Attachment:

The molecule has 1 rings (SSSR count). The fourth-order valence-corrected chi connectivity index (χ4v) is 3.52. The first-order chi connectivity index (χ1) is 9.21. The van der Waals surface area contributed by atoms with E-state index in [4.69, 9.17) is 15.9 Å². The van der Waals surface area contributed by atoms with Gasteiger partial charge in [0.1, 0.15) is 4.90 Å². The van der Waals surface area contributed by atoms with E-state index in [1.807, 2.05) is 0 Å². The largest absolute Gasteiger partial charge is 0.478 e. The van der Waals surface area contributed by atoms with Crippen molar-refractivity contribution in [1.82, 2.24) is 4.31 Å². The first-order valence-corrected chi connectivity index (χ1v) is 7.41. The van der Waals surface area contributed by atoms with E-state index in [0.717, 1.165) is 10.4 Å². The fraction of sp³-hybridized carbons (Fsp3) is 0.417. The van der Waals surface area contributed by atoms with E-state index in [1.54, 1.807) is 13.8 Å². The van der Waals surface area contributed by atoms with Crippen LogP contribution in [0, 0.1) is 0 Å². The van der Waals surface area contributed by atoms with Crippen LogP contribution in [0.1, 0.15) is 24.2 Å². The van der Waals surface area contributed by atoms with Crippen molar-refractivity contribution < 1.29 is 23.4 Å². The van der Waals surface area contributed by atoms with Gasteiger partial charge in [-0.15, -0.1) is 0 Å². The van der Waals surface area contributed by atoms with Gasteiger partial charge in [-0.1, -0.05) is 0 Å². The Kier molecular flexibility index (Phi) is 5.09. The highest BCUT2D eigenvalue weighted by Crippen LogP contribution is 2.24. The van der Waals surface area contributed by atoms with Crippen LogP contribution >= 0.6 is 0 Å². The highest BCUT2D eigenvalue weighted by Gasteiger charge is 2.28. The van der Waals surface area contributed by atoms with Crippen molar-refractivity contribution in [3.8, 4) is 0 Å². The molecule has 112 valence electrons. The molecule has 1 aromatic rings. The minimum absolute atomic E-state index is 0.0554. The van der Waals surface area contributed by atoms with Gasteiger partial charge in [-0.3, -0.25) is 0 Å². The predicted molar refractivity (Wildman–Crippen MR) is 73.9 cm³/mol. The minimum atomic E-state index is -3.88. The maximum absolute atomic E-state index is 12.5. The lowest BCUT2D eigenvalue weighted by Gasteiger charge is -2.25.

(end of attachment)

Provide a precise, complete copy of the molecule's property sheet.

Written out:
The molecule has 1 rings (SSSR count). The fourth-order valence-corrected chi connectivity index (χ4v) is 3.52. The first-order chi connectivity index (χ1) is 9.21. The van der Waals surface area contributed by atoms with E-state index in [4.69, 9.17) is 15.9 Å². The van der Waals surface area contributed by atoms with Gasteiger partial charge in [0.1, 0.15) is 4.90 Å². The van der Waals surface area contributed by atoms with E-state index in [1.807, 2.05) is 0 Å². The largest absolute Gasteiger partial charge is 0.478 e. The van der Waals surface area contributed by atoms with Crippen molar-refractivity contribution in [1.82, 2.24) is 4.31 Å². The first-order valence-corrected chi connectivity index (χ1v) is 7.41. The van der Waals surface area contributed by atoms with E-state index in [0.717, 1.165) is 10.4 Å². The fraction of sp³-hybridized carbons (Fsp3) is 0.417. The van der Waals surface area contributed by atoms with E-state index in [1.54, 1.807) is 13.8 Å². The van der Waals surface area contributed by atoms with Crippen LogP contribution in [0, 0.1) is 0 Å². The van der Waals surface area contributed by atoms with Crippen LogP contribution in [0.1, 0.15) is 24.2 Å². The van der Waals surface area contributed by atoms with Crippen molar-refractivity contribution < 1.29 is 23.4 Å². The van der Waals surface area contributed by atoms with Gasteiger partial charge in [-0.15, -0.1) is 0 Å². The van der Waals surface area contributed by atoms with Gasteiger partial charge in [-0.1, -0.05) is 0 Å². The Kier molecular flexibility index (Phi) is 5.09. The highest BCUT2D eigenvalue weighted by Crippen LogP contribution is 2.24. The van der Waals surface area contributed by atoms with Crippen LogP contribution >= 0.6 is 0 Å². The highest BCUT2D eigenvalue weighted by Gasteiger charge is 2.28. The van der Waals surface area contributed by atoms with Crippen molar-refractivity contribution in [3.8, 4) is 0 Å². The molecule has 112 valence electrons. The molecule has 1 aromatic rings. The minimum absolute atomic E-state index is 0.0554. The van der Waals surface area contributed by atoms with Gasteiger partial charge in [-0.3, -0.25) is 0 Å². The predicted molar refractivity (Wildman–Crippen MR) is 73.9 cm³/mol. The minimum atomic E-state index is -3.88. The maximum absolute atomic E-state index is 12.5. The lowest BCUT2D eigenvalue weighted by Gasteiger charge is -2.25.